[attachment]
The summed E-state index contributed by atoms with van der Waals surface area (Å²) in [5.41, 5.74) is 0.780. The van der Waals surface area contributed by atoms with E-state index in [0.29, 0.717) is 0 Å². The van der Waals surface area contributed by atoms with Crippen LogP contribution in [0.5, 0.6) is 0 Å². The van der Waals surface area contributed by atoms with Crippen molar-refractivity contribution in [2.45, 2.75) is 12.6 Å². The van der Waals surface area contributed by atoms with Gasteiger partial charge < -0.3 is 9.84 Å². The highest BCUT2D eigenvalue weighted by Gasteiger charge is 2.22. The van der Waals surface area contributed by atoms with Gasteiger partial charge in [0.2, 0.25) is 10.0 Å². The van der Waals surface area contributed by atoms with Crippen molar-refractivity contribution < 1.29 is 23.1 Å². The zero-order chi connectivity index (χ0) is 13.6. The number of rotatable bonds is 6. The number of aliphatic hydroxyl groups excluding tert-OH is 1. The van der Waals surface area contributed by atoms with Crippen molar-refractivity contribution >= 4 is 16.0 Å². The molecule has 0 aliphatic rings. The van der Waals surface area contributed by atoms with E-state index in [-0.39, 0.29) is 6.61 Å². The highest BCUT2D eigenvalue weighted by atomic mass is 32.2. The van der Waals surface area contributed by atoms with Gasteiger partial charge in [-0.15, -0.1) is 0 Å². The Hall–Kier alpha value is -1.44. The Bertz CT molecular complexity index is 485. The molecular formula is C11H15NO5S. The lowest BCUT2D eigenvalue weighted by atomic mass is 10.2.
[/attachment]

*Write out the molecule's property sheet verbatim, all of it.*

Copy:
The summed E-state index contributed by atoms with van der Waals surface area (Å²) in [5.41, 5.74) is 0.780. The van der Waals surface area contributed by atoms with E-state index in [0.29, 0.717) is 0 Å². The van der Waals surface area contributed by atoms with Crippen LogP contribution in [0.5, 0.6) is 0 Å². The van der Waals surface area contributed by atoms with Crippen molar-refractivity contribution in [2.45, 2.75) is 12.6 Å². The van der Waals surface area contributed by atoms with Gasteiger partial charge < -0.3 is 9.84 Å². The highest BCUT2D eigenvalue weighted by Gasteiger charge is 2.22. The van der Waals surface area contributed by atoms with Gasteiger partial charge in [0.2, 0.25) is 10.0 Å². The van der Waals surface area contributed by atoms with Crippen molar-refractivity contribution < 1.29 is 23.1 Å². The zero-order chi connectivity index (χ0) is 13.6. The number of rotatable bonds is 6. The number of aliphatic hydroxyl groups excluding tert-OH is 1. The van der Waals surface area contributed by atoms with Crippen molar-refractivity contribution >= 4 is 16.0 Å². The molecule has 0 aliphatic rings. The van der Waals surface area contributed by atoms with E-state index in [-0.39, 0.29) is 6.61 Å². The highest BCUT2D eigenvalue weighted by atomic mass is 32.2. The van der Waals surface area contributed by atoms with Gasteiger partial charge in [-0.15, -0.1) is 0 Å². The Hall–Kier alpha value is -1.44. The Bertz CT molecular complexity index is 485. The molecular formula is C11H15NO5S. The lowest BCUT2D eigenvalue weighted by atomic mass is 10.2.